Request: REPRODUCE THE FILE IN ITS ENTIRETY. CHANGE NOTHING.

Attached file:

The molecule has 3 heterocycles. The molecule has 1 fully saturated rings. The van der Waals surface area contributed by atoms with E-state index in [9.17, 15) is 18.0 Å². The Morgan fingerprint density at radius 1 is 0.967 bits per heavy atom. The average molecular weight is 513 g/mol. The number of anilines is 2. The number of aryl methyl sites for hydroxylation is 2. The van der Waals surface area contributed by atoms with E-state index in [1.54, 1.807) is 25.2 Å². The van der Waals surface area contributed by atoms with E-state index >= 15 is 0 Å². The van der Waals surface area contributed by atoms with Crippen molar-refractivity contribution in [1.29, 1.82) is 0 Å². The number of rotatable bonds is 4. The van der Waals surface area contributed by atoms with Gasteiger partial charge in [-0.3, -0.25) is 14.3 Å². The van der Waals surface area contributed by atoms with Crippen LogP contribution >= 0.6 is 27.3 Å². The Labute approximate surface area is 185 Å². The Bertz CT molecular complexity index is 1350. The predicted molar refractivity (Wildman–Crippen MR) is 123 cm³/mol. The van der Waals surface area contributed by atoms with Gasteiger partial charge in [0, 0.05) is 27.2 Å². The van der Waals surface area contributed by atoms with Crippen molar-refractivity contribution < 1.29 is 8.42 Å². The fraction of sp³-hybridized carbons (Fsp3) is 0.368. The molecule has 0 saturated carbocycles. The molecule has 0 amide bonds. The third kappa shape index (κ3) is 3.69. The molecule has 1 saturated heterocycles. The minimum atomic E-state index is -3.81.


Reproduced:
The molecule has 3 heterocycles. The molecule has 1 fully saturated rings. The van der Waals surface area contributed by atoms with E-state index in [9.17, 15) is 18.0 Å². The Morgan fingerprint density at radius 1 is 0.967 bits per heavy atom. The average molecular weight is 513 g/mol. The number of anilines is 2. The number of aryl methyl sites for hydroxylation is 2. The van der Waals surface area contributed by atoms with E-state index in [1.54, 1.807) is 25.2 Å². The van der Waals surface area contributed by atoms with E-state index >= 15 is 0 Å². The van der Waals surface area contributed by atoms with Crippen molar-refractivity contribution in [1.29, 1.82) is 0 Å². The number of rotatable bonds is 4. The van der Waals surface area contributed by atoms with Gasteiger partial charge in [-0.3, -0.25) is 14.3 Å². The van der Waals surface area contributed by atoms with Crippen LogP contribution >= 0.6 is 27.3 Å². The Labute approximate surface area is 185 Å². The Bertz CT molecular complexity index is 1350. The predicted molar refractivity (Wildman–Crippen MR) is 123 cm³/mol. The van der Waals surface area contributed by atoms with Gasteiger partial charge in [0, 0.05) is 27.2 Å². The van der Waals surface area contributed by atoms with Crippen molar-refractivity contribution < 1.29 is 8.42 Å². The fraction of sp³-hybridized carbons (Fsp3) is 0.368. The molecule has 0 saturated carbocycles. The molecule has 0 amide bonds. The third kappa shape index (κ3) is 3.69. The molecule has 1 saturated heterocycles. The minimum atomic E-state index is -3.81.